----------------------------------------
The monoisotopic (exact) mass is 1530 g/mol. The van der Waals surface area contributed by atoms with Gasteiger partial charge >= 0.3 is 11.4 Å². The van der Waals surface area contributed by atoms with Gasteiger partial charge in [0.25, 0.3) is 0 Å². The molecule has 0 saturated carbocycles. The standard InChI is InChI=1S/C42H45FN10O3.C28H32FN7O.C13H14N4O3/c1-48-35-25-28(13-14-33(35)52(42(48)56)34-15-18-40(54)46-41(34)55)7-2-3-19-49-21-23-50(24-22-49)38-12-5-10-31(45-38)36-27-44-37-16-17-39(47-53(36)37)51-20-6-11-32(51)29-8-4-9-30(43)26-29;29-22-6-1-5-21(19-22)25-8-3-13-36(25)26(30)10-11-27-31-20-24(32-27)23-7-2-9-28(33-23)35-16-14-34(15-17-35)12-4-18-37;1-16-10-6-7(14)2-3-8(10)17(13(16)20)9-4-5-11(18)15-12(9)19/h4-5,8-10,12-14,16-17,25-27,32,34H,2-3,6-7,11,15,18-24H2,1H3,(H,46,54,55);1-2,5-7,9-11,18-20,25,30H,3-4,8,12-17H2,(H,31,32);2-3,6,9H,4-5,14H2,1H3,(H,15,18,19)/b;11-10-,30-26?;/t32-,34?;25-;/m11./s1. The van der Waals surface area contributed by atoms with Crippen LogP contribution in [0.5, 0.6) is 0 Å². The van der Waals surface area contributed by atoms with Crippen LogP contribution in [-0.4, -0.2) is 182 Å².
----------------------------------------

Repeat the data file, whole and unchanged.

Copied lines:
The monoisotopic (exact) mass is 1530 g/mol. The van der Waals surface area contributed by atoms with Gasteiger partial charge >= 0.3 is 11.4 Å². The van der Waals surface area contributed by atoms with Gasteiger partial charge in [0.25, 0.3) is 0 Å². The molecule has 0 saturated carbocycles. The standard InChI is InChI=1S/C42H45FN10O3.C28H32FN7O.C13H14N4O3/c1-48-35-25-28(13-14-33(35)52(42(48)56)34-15-18-40(54)46-41(34)55)7-2-3-19-49-21-23-50(24-22-49)38-12-5-10-31(45-38)36-27-44-37-16-17-39(47-53(36)37)51-20-6-11-32(51)29-8-4-9-30(43)26-29;29-22-6-1-5-21(19-22)25-8-3-13-36(25)26(30)10-11-27-31-20-24(32-27)23-7-2-9-28(33-23)35-16-14-34(15-17-35)12-4-18-37;1-16-10-6-7(14)2-3-8(10)17(13(16)20)9-4-5-11(18)15-12(9)19/h4-5,8-10,12-14,16-17,25-27,32,34H,2-3,6-7,11,15,18-24H2,1H3,(H,46,54,55);1-2,5-7,9-11,18-20,25,30H,3-4,8,12-17H2,(H,31,32);2-3,6,9H,4-5,14H2,1H3,(H,15,18,19)/b;11-10-,30-26?;/t32-,34?;25-;/m11./s1. The van der Waals surface area contributed by atoms with Crippen LogP contribution in [0.5, 0.6) is 0 Å². The van der Waals surface area contributed by atoms with Crippen LogP contribution in [-0.4, -0.2) is 182 Å².